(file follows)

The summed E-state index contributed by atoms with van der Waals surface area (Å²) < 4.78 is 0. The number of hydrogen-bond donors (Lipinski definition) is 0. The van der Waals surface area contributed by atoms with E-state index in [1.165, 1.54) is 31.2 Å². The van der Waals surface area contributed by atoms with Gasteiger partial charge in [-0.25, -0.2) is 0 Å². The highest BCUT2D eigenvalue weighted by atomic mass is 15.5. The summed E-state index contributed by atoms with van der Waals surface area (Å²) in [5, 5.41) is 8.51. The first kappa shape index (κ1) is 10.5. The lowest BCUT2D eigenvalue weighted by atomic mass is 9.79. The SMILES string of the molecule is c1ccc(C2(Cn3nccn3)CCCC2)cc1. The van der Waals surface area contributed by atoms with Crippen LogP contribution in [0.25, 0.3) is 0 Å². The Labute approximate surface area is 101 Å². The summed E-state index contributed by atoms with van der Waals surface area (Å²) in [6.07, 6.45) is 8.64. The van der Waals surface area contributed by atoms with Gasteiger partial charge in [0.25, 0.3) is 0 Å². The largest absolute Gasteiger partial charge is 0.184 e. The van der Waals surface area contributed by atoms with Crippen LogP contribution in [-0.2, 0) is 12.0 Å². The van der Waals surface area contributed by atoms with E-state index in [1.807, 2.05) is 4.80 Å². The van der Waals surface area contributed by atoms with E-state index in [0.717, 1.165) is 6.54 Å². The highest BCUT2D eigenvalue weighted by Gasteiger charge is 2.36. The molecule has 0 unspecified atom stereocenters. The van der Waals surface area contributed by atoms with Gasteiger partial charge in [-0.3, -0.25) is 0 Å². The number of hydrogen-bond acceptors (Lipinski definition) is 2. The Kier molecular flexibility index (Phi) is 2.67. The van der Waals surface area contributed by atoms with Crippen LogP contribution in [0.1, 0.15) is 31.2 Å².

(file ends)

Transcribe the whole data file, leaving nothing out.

The summed E-state index contributed by atoms with van der Waals surface area (Å²) < 4.78 is 0. The number of hydrogen-bond donors (Lipinski definition) is 0. The van der Waals surface area contributed by atoms with E-state index in [1.165, 1.54) is 31.2 Å². The van der Waals surface area contributed by atoms with Gasteiger partial charge in [-0.25, -0.2) is 0 Å². The highest BCUT2D eigenvalue weighted by atomic mass is 15.5. The summed E-state index contributed by atoms with van der Waals surface area (Å²) in [5, 5.41) is 8.51. The first kappa shape index (κ1) is 10.5. The lowest BCUT2D eigenvalue weighted by atomic mass is 9.79. The SMILES string of the molecule is c1ccc(C2(Cn3nccn3)CCCC2)cc1. The van der Waals surface area contributed by atoms with Crippen LogP contribution in [0.25, 0.3) is 0 Å². The Labute approximate surface area is 101 Å². The summed E-state index contributed by atoms with van der Waals surface area (Å²) in [6.07, 6.45) is 8.64. The van der Waals surface area contributed by atoms with Gasteiger partial charge in [0.25, 0.3) is 0 Å². The largest absolute Gasteiger partial charge is 0.184 e. The van der Waals surface area contributed by atoms with Crippen LogP contribution in [-0.2, 0) is 12.0 Å². The van der Waals surface area contributed by atoms with E-state index in [1.807, 2.05) is 4.80 Å². The van der Waals surface area contributed by atoms with E-state index in [0.717, 1.165) is 6.54 Å². The highest BCUT2D eigenvalue weighted by Gasteiger charge is 2.36. The molecule has 0 unspecified atom stereocenters. The van der Waals surface area contributed by atoms with Gasteiger partial charge in [-0.3, -0.25) is 0 Å². The number of hydrogen-bond acceptors (Lipinski definition) is 2. The Kier molecular flexibility index (Phi) is 2.67. The van der Waals surface area contributed by atoms with Crippen LogP contribution in [0.1, 0.15) is 31.2 Å².